Bone marrow contributes to epithelial cancers in mice and humans as developmental mimicry

Christopher R. Cogle, Neil D. Theise, Dong Tao Fu, Deniz Ucar, Sean Lee, Steven M. Guthrie, Jean Lonergan, Witold Rybka, Diane S. Krause, Edward W. Scott

Research output: Contribution to journalArticlepeer-review

80 Scopus citations


Bone marrow cells have the capacity to contribute to distant organs. We show that marrow also contributes to epithelial neoplasias of the small bowel, colon, and lung, but not the skin. In particular, epithelial neoplasias found in patients after hematopoietic cell transplantations demonstrate that human marrow incorporates into neoplasias by adopting the phenotype of the surrounding neoplastic environment. To more rigorously evaluate marrow contribution to epithelial cancer, we employed mouse models of intestinal and lung neoplasias, which revealed specifically that the hematopoietic stem cell and its progeny incorporate within cancer. Furthermore, this marrow involvement in epithelial cancer does not appear to occur by induction of stable fusion. Whereas previous claims have been made that marrow can serve as a direct source of epithelial neoplasia, our results indicate a more cautionary note, that marrow contributes to cancer as a means of developmental mimicry.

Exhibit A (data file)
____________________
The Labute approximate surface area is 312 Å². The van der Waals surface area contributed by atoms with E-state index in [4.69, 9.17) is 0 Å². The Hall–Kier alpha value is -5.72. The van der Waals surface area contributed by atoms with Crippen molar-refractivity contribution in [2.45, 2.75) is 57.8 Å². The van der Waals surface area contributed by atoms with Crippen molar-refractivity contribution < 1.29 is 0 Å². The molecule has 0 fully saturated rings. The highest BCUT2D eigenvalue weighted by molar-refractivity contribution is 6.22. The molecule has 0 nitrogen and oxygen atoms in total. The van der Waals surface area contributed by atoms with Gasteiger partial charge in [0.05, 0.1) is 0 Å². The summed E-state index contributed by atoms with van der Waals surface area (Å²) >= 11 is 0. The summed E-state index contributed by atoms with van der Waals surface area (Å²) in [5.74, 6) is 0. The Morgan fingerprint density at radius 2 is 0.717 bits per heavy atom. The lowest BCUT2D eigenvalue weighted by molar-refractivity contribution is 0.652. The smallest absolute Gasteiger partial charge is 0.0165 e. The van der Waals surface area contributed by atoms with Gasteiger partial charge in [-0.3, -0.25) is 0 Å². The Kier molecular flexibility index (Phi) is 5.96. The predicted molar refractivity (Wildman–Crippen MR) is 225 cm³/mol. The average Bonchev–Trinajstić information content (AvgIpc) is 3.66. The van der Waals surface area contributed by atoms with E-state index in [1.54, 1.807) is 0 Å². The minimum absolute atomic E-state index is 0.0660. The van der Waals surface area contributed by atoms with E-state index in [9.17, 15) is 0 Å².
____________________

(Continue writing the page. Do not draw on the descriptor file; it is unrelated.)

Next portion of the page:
Original languageEnglish (US)
Pages (from-to)1881-1887
Number of pages7
Issue number8
StatePublished - Aug 2007

All Science Journal Classification (ASJC) codes

  • Molecular Medicine
  • Developmental Biology
  • Cell Biology


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